Corporations wouldn’t have abandoned the Emerald Isle, they might have grumbled; but ultimately where would they have gone? Many of the inbound countries chose Ireland strategically as well as economically – English language being native, good gateway to Europe, not landlocked – it had so much going for it. All it needed was politicians that could accept that the ‘boom’ would have to transition to equilibrium. Yet they didn’t do that: Ireland’s politicians lived in a fantasy world of never-ending boom, maybe they took Gordon Brown’s claim at face value?

Whatever the case, it’s backfired miserably – the IMF are now assisting the EU with their audit of the Irish books and time is now running out for Ireland to accept a suitable bailout to help them balance their books while their spending cuts take full effect. This is the only way to maintain sovereignty long term: if they wait now, they’ll find themselves selling bonds in the untouchable bucket alongside crackpot banana republics.

Ireland are insistent that the low corporate tax rate brings in more than similar tax regimes in other European states, this may be the case – but with a deficit so high, unemployment rising and the housing market collapsing, taxes are going to have to rise across the board, and most importantly in places where the tax will actively bring in revenue. If unemployment is rising as sharply as the figures suggest, taxing the working citizen significantly more simply doesn’t make sense in knocking back the deficit, so Ireland are going to have to be pragmatic and look at their other streams of tax revenue.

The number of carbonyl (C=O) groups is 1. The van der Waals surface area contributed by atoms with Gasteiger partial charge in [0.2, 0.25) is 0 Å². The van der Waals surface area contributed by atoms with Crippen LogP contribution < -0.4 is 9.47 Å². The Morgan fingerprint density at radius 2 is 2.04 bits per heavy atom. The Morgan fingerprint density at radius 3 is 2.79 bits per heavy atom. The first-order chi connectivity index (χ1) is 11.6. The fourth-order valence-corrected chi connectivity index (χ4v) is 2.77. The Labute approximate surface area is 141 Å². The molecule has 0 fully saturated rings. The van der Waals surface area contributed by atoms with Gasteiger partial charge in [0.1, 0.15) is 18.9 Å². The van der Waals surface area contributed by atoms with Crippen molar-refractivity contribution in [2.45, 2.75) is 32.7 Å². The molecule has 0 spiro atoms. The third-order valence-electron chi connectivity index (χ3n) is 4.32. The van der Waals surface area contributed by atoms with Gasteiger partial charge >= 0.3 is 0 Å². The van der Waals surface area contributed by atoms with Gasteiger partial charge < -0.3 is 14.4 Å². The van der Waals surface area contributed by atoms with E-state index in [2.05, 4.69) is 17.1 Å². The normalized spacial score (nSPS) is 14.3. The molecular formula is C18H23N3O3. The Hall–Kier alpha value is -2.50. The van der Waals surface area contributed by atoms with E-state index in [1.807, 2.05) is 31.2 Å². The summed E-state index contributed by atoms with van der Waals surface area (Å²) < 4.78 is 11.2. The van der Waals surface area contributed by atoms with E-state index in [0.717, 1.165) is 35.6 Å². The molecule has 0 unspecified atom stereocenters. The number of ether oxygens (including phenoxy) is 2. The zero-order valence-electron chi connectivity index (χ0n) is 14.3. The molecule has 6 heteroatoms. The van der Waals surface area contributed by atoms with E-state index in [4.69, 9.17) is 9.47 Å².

So – all this being said. It’s shocking, although depressingly not surprising that the Indie is reporting that Ireland is now trying to ransom the people coming to bail it out with a demand that it shouldn’t have to lower it’s corporate tax rate. In characteristically brusque style Irish ministers are publicly stating that the low corporate tax rate is “certainly not up for negotiation”. With the unexpectedly early arrival of a party from the IMF, one thing we can be certain of, The big european & eurozone economies are being very patient, that patience won’t last forever – and ultimatums from politicians in Ireland are going to rapidly start to look very ridiculous.

Press reactions to Ireland & The Eurozone

Well, it appears that there is now a series of options on the table for Ireland after talks continued late into the night – more on that later today – but you’d be hard pressed to find much detail of these discussions in the UK press as the majority of newspapers seem to be rejoicing in the possibility of a cataclysm, including a particularly moronic piece from Ambrose Evans-Pritchard in The Telegraph, full of half-true hindsight and distinctly dodgy future predictions.

What’s interesting is how almost all commentators seem to be foaming at the mouth with glee about the imminent ‘collapse’ of the euro and the european project, ignoring the impact that any potential failure would have on Britain, both politically and economically.